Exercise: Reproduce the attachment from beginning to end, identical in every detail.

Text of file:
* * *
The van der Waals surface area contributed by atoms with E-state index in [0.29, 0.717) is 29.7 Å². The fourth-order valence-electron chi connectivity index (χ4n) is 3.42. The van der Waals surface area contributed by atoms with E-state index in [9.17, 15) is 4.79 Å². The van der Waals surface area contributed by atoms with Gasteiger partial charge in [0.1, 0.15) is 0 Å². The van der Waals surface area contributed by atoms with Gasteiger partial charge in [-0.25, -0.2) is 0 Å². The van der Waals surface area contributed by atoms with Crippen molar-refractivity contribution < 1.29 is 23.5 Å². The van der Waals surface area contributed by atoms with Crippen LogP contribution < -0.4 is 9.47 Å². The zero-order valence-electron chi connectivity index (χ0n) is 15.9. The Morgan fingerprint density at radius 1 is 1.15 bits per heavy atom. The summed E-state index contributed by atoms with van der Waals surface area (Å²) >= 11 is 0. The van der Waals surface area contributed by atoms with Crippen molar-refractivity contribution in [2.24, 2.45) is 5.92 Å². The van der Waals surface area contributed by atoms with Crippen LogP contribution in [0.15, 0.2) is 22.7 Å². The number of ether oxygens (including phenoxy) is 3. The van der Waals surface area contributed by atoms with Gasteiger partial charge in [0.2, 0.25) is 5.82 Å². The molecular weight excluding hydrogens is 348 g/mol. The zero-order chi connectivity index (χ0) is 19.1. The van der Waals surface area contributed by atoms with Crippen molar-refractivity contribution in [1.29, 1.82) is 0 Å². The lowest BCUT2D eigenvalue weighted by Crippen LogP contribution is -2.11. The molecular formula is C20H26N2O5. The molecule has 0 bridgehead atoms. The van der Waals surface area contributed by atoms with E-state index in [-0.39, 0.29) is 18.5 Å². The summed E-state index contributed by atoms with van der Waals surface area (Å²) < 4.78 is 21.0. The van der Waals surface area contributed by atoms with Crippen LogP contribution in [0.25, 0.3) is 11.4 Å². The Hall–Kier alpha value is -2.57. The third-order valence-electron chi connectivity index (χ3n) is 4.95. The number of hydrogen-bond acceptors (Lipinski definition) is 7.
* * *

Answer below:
The van der Waals surface area contributed by atoms with E-state index in [0.29, 0.717) is 29.7 Å². The fourth-order valence-electron chi connectivity index (χ4n) is 3.42. The van der Waals surface area contributed by atoms with E-state index in [9.17, 15) is 4.79 Å². The van der Waals surface area contributed by atoms with Gasteiger partial charge in [0.1, 0.15) is 0 Å². The van der Waals surface area contributed by atoms with Gasteiger partial charge in [-0.25, -0.2) is 0 Å². The van der Waals surface area contributed by atoms with Crippen molar-refractivity contribution < 1.29 is 23.5 Å². The van der Waals surface area contributed by atoms with Crippen LogP contribution < -0.4 is 9.47 Å². The zero-order valence-electron chi connectivity index (χ0n) is 15.9. The Morgan fingerprint density at radius 1 is 1.15 bits per heavy atom. The summed E-state index contributed by atoms with van der Waals surface area (Å²) >= 11 is 0. The van der Waals surface area contributed by atoms with Crippen molar-refractivity contribution in [2.24, 2.45) is 5.92 Å². The van der Waals surface area contributed by atoms with Crippen LogP contribution in [0.15, 0.2) is 22.7 Å². The number of ether oxygens (including phenoxy) is 3. The van der Waals surface area contributed by atoms with Gasteiger partial charge in [0.2, 0.25) is 5.82 Å². The molecular weight excluding hydrogens is 348 g/mol. The zero-order chi connectivity index (χ0) is 19.1. The van der Waals surface area contributed by atoms with Crippen molar-refractivity contribution in [1.29, 1.82) is 0 Å². The lowest BCUT2D eigenvalue weighted by Crippen LogP contribution is -2.11. The molecular formula is C20H26N2O5. The molecule has 0 bridgehead atoms. The van der Waals surface area contributed by atoms with E-state index in [-0.39, 0.29) is 18.5 Å². The summed E-state index contributed by atoms with van der Waals surface area (Å²) < 4.78 is 21.0. The van der Waals surface area contributed by atoms with Crippen LogP contribution in [0.25, 0.3) is 11.4 Å². The Hall–Kier alpha value is -2.57. The third-order valence-electron chi connectivity index (χ3n) is 4.95. The number of hydrogen-bond acceptors (Lipinski definition) is 7.